The presence of OMVs in culture supernatant of AIEC strain LF82 was confirmed by TEM analysis performed on ultracentrifuged cell-free supernatant pellets negatively stained with ammonium molybdate. Vesicles with a diameter of 50 to 200 nm were observed (Fig. (Fig.8A).8A). Higher-resolution micrographs showed that they had a spherical and bilayered structure surrounding a central electron-dense core (Fig. (Fig.8B).8B). Gold immunolabelling using O83 lipopolysaccharide-specific antibodies showed homogeneous distribution of gold particles, labeling round structures with a diameter of 50 to 200 nm, confirming the presence of OMVs in the culture supernatant of strain LF82 (Fig. (Fig.8C8C).

FIG. 8.
Transmission electron micrographs of negatively stained OMVs isolated from the culture supernatant of E. coli strain LF82 (A and B) and immunogold labeling of OMV preparation (C) using antibodies raised against E. coli lipopolysaccharide O83. Bars, 100 ...

Effect of yfgL deletion in E. coli K-12.

E. coli K-12 strain MC4100 is known to release OMVs (25). To determine whether the yfgL gene was involved in the production of OMVs by E. coli K-12, we constructed a yfgL isogenic mutant of E. coli K-12 strain MC4100. As shown in Fig. Fig.9A,9A, the amount of OMVs released by the bacteria was lower in the isogenic mutant culture supernatant than that released in the wild-type strain culture supernatant. Western blot analysis revealed that in MC4100-ΔyfgL isogenic mutant vesicle preparation, the outer membrane protein OmpA and the periplasmic protein MalE were less abundant than in the wild-type strain vesicle preparation (Fig. 9B and C). Therefore, the yfgL gene product had a similar effect on OMV production in E. coli K-12 strain MC4100 and AIEC strain LF82.

FIG. 9.
Analysis of protein content of OMVs released by E. coli strain MC4100 and MC4100-ΔyfgL isogenic mutant. Bacterial cells were grown overnight without shaking at 37°C in LB broth. A. OMV preparations were separated by SDS-PAGE and stained ...

Effects of OMVs on the invasion of the E. coli LF82-ΔyfgL isogenic mutant.

The ability of the LF82-ΔyfgL isogenic mutant to invade intestinal epithelial cells was analyzed in coinfection experiments together with the wild-type strain LF82. The invasion level of the LF82-ΔyfgL isogenic mutant was increased in coinfection experiments with LF82, reaching 193.0% ± 27.0% compared to the LF82-ΔyfgL isogenic mutant in monoinfection assay, which is set at 100% (Fig. (Fig.10).10). The invasion level of LF82-ΔyfgL isogenic mutant was also increased when the intestinal epithelial cells were pretreated with LF82 OMVs, reaching 142.2% ± 14.9% (Fig. (Fig.10).10). Interestingly, when the intestinal epithelial cells were pretreated with E. coli K-12 strain MC4100 OMVs, no increase in the invasion level of the LF82-ΔyfgL isogenic mutant was observed. In addition, in order to test whether the yfgL gene product is needed for invasion of other invasive bacteria, we engineered an yfgL isogenic mutant of the enteroinvasive E. coli strain E12860/0. The mean invasion level of the wild-type enteroinvasive E. coli strain E12860/0 was 17.32% ± 8.07% of the original inoculum and the mean invasion level of the enteroinvasive E. coliyfgL isogenic mutant was only 0.23% ± 0.14%, indicating that the yfgL gene product plays a role in the invasiveness of not only AIEC strain LF82 but also enteroinvasive E. coli strain E12860/0.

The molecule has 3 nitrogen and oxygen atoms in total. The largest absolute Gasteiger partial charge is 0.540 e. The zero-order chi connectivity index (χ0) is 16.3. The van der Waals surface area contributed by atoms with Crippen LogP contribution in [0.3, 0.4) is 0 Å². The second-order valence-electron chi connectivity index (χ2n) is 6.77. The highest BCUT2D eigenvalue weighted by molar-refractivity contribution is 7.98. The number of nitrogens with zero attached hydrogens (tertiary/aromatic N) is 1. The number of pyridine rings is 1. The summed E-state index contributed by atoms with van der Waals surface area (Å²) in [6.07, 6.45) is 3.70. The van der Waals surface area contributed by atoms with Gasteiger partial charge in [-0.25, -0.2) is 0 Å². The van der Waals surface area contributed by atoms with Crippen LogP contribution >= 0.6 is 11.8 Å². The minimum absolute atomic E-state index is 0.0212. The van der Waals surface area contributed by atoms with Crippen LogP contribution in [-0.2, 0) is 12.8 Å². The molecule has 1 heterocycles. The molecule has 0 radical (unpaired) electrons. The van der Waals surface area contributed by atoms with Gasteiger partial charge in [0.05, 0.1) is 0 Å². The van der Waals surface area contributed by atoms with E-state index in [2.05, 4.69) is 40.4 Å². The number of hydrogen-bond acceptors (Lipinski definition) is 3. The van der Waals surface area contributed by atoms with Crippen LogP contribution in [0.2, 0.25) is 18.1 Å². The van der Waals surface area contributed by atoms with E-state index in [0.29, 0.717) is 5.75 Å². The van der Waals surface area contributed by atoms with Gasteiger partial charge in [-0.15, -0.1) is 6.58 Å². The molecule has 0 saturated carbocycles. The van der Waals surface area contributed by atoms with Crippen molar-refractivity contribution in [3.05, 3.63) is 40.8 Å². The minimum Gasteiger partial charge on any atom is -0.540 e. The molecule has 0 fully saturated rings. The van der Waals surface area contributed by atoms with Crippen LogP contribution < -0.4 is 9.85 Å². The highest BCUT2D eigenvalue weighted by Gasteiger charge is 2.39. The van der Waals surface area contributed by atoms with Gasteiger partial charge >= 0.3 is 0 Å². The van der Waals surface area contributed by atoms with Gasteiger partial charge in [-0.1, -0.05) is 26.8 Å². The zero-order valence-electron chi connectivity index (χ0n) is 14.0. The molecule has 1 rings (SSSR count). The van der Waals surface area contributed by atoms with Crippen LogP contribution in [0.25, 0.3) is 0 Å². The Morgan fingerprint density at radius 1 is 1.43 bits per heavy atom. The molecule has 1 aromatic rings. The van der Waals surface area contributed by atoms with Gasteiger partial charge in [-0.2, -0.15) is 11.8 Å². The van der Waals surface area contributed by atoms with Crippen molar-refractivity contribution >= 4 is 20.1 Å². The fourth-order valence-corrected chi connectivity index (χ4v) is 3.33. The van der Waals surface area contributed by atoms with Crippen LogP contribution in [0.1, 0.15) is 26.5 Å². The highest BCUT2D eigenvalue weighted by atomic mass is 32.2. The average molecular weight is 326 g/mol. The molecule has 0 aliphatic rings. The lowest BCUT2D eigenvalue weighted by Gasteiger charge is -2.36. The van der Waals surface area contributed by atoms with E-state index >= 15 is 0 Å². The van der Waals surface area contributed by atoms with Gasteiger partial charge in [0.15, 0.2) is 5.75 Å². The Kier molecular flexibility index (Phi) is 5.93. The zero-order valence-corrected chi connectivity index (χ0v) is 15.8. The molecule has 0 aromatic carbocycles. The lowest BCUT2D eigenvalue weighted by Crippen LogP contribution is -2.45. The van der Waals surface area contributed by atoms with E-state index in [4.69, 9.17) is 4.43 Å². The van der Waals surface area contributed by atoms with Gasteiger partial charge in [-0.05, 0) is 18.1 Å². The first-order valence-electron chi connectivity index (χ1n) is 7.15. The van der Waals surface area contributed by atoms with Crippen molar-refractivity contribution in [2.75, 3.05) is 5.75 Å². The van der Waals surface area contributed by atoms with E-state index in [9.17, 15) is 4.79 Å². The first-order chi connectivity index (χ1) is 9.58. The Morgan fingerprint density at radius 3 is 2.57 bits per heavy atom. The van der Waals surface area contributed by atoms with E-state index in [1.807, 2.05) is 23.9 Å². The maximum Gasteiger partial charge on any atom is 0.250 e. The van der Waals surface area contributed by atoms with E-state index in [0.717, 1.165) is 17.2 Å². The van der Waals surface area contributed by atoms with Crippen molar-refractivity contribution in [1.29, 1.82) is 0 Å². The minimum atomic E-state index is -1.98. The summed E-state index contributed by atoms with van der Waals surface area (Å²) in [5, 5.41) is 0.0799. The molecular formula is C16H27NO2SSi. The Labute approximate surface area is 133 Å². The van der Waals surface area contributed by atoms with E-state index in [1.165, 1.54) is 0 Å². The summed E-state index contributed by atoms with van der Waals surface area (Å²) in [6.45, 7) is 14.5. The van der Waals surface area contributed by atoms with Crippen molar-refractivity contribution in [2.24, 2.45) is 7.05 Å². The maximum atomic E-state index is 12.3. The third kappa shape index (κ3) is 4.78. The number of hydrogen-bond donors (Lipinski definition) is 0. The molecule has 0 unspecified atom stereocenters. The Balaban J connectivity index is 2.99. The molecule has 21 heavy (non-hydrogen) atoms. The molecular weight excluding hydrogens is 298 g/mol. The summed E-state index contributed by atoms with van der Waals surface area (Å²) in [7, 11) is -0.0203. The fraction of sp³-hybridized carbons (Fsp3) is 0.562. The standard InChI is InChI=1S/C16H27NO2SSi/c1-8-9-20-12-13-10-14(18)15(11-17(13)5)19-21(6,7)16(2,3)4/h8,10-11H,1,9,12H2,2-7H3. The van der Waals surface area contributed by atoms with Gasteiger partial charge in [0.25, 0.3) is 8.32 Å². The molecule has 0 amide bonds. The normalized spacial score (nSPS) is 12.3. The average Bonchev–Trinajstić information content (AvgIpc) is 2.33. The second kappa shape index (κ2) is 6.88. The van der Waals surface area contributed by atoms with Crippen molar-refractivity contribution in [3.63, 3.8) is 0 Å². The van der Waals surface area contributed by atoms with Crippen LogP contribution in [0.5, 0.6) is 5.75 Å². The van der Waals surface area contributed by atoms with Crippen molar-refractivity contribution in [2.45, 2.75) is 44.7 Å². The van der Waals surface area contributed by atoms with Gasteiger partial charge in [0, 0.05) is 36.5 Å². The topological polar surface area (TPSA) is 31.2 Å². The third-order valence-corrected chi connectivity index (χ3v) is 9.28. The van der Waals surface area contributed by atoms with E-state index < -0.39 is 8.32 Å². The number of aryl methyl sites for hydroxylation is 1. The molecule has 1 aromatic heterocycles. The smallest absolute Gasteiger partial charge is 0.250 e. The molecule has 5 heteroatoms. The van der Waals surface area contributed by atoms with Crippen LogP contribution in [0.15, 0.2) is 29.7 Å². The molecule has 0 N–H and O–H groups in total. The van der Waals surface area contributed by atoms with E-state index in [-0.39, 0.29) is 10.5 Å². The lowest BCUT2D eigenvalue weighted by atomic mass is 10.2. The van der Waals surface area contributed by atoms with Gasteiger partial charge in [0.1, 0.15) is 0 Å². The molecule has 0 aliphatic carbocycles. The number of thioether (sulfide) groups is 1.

FIG. 10.
Effect of coinfection with wild-type E. coli strain LF82 or pretreatment of intestinal epithelial cells with LF82 OMVs on the invasive level of LF82-ΔyfgL isogenic mutant. For coinfection experiments, invasion of Intestine-407 cells by LF82-Δ ...

DISCUSSION